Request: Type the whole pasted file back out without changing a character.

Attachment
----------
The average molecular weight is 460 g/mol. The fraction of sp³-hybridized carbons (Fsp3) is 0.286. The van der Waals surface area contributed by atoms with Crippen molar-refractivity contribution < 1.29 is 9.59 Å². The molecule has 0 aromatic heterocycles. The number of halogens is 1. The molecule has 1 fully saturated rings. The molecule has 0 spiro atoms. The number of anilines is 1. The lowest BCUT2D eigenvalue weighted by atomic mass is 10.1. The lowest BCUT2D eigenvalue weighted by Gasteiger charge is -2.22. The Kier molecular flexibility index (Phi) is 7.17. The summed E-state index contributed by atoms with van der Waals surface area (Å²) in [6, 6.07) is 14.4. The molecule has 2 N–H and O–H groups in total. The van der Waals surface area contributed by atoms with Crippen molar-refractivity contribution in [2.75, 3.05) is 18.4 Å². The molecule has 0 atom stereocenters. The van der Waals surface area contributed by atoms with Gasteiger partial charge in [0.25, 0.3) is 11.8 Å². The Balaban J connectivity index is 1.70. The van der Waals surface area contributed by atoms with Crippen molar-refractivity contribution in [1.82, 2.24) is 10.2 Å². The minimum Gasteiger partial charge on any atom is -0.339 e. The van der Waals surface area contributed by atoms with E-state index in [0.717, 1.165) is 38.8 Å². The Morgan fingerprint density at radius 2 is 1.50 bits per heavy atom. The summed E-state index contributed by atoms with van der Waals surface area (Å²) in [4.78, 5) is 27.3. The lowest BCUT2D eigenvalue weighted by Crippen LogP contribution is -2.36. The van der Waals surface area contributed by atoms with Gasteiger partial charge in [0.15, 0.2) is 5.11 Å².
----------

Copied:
The average molecular weight is 460 g/mol. The fraction of sp³-hybridized carbons (Fsp3) is 0.286. The van der Waals surface area contributed by atoms with Crippen molar-refractivity contribution < 1.29 is 9.59 Å². The molecule has 0 aromatic heterocycles. The number of halogens is 1. The molecule has 1 fully saturated rings. The molecule has 0 spiro atoms. The number of anilines is 1. The lowest BCUT2D eigenvalue weighted by atomic mass is 10.1. The lowest BCUT2D eigenvalue weighted by Gasteiger charge is -2.22. The Kier molecular flexibility index (Phi) is 7.17. The summed E-state index contributed by atoms with van der Waals surface area (Å²) in [6, 6.07) is 14.4. The molecule has 2 N–H and O–H groups in total. The van der Waals surface area contributed by atoms with Crippen molar-refractivity contribution in [2.75, 3.05) is 18.4 Å². The molecule has 0 atom stereocenters. The van der Waals surface area contributed by atoms with Gasteiger partial charge in [0.25, 0.3) is 11.8 Å². The Balaban J connectivity index is 1.70. The van der Waals surface area contributed by atoms with Crippen molar-refractivity contribution in [1.82, 2.24) is 10.2 Å². The minimum Gasteiger partial charge on any atom is -0.339 e. The van der Waals surface area contributed by atoms with E-state index in [0.717, 1.165) is 38.8 Å². The Morgan fingerprint density at radius 2 is 1.50 bits per heavy atom. The summed E-state index contributed by atoms with van der Waals surface area (Å²) in [4.78, 5) is 27.3. The lowest BCUT2D eigenvalue weighted by Crippen LogP contribution is -2.36. The van der Waals surface area contributed by atoms with Gasteiger partial charge in [0.15, 0.2) is 5.11 Å².